>NPR has a duty to serve the entire public. Not just the high brow members
>of this and other mailing lists. I don't mean to lecture (and since I
>make my entire living as a professional musician, I think that I have
>some authority to make this statement), but music simply doesn't interest
>everyone. There is a diversity of opinions, a diversity of talents and
>interests, and several million paying customers to entertain (yes, that's
>what I said, entertain) in the listenership of National Public Radio.
No disagreement there- the problem is that many stations are eliminating
all classical music, and for that matter, all jazz. That is true of
WBUR in Boston. WGBH in Boston has mixed programming- that's fine. All
of its classical programming happens to be home grown. Kevin has it
turned around- classical music (characterized by Kevin with striking
originality but lack of accuracy) as the work of dead white guys, is
often dropped completely- that has been well chronicled.And most of us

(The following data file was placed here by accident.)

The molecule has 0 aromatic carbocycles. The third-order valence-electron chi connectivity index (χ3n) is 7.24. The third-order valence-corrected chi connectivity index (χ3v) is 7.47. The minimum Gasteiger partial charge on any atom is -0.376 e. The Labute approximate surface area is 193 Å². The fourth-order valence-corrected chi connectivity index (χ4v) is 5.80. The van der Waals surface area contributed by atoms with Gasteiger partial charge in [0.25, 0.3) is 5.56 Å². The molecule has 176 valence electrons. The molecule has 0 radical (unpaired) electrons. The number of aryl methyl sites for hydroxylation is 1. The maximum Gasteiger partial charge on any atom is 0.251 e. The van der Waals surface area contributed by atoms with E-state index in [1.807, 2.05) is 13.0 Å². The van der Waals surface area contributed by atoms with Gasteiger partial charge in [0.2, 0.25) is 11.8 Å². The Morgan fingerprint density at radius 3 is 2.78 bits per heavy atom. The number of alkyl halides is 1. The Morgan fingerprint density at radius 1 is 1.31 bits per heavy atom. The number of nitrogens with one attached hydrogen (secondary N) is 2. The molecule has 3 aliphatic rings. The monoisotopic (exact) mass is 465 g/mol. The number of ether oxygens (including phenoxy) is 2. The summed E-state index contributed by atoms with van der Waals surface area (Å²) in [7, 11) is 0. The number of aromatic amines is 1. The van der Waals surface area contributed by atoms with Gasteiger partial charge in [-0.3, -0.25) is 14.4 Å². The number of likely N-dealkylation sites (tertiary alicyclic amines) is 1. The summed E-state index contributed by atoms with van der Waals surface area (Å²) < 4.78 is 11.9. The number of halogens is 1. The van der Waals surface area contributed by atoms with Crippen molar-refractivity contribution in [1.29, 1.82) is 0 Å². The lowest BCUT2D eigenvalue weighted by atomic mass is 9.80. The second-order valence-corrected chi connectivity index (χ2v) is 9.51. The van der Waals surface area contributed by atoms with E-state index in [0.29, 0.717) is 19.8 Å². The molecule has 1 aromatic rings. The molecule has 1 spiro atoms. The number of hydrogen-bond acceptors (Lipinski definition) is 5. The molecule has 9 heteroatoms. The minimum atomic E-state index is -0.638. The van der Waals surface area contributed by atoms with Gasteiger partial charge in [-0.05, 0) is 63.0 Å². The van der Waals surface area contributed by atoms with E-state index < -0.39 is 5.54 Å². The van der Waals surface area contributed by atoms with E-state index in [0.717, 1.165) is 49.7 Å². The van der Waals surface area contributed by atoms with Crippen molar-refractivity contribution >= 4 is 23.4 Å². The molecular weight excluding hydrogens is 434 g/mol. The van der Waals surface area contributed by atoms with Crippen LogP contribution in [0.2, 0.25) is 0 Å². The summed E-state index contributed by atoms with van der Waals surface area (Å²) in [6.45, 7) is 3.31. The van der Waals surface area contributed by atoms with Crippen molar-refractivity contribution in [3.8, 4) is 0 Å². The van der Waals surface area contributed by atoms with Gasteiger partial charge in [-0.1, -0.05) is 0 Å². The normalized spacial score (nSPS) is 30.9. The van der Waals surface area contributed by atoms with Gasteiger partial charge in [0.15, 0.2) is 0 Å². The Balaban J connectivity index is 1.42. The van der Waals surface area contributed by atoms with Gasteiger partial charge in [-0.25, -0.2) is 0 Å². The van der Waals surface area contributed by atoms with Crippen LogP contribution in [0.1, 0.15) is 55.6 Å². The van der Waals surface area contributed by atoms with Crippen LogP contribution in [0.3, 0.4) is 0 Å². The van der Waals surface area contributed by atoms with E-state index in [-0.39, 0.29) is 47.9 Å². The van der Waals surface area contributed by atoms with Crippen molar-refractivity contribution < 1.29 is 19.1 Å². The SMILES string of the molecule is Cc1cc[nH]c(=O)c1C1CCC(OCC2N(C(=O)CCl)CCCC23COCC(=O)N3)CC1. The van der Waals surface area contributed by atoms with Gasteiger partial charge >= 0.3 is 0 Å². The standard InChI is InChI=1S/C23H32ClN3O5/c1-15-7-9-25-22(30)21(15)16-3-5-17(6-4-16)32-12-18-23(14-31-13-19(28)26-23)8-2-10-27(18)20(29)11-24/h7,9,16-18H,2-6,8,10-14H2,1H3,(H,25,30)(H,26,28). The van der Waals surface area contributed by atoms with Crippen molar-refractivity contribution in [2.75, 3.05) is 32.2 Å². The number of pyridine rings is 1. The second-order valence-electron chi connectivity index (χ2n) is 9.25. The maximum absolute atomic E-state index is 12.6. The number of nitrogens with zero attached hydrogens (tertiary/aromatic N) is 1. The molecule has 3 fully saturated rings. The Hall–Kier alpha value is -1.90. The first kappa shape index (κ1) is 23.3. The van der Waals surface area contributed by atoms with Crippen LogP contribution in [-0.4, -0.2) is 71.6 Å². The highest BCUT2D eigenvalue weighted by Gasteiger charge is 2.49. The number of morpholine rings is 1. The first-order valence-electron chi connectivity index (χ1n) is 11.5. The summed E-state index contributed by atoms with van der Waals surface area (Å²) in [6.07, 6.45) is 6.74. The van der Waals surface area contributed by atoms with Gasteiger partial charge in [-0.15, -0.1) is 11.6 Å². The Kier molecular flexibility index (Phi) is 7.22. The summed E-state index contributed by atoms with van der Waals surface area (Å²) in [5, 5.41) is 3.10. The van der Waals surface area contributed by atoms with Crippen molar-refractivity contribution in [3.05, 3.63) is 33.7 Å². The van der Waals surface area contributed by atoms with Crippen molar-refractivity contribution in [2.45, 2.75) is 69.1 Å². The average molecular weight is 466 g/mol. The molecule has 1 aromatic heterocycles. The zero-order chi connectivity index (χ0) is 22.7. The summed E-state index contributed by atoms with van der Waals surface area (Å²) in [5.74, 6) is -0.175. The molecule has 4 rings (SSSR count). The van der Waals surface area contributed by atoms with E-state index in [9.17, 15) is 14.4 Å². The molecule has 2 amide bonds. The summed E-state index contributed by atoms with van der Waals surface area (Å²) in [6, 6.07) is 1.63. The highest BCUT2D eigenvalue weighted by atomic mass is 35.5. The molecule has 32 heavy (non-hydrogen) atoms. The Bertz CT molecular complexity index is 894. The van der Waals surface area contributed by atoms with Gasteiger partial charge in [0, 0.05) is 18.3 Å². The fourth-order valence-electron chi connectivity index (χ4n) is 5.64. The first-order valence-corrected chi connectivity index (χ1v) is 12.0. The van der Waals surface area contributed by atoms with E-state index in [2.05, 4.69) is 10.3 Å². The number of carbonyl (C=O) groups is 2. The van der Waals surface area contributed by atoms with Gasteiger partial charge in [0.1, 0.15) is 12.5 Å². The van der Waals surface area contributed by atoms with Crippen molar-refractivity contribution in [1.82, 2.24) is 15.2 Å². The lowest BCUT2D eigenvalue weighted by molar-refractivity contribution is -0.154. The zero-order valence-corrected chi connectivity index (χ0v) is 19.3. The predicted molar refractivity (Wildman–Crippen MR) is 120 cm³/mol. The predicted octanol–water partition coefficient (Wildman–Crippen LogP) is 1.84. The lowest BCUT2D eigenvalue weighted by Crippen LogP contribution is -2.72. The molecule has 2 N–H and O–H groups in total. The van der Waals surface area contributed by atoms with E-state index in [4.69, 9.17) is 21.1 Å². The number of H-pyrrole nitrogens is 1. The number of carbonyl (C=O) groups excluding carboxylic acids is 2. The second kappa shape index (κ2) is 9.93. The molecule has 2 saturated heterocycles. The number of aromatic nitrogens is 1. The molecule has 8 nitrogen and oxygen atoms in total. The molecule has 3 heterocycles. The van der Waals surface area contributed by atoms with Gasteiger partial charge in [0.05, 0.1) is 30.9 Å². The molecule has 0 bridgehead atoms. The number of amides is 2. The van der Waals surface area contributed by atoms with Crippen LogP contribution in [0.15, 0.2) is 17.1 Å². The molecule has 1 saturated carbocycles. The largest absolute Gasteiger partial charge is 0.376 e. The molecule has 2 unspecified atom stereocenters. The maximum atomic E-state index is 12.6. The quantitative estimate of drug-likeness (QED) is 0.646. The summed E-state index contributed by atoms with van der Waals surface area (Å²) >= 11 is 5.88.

don't just listen to music- that is a misrepresentation.. I recall
having read a book or two lately. And painted a picture or two. And
I don't feel particularly unique.
Music on the radio is a unique resource because it is available to
everyone, even those who don't have an enormous number of cds. It
can open doors and ears.
Incidentally, I strongly recommend that listers take a look at the many
really excellent blogs on classical music, many of which are run by live
guys and girls- no knowledge of skin color. Most have very wide musical
interests. You can start with Alec Ross - he lists a host of others,
many run by living, breathing composers.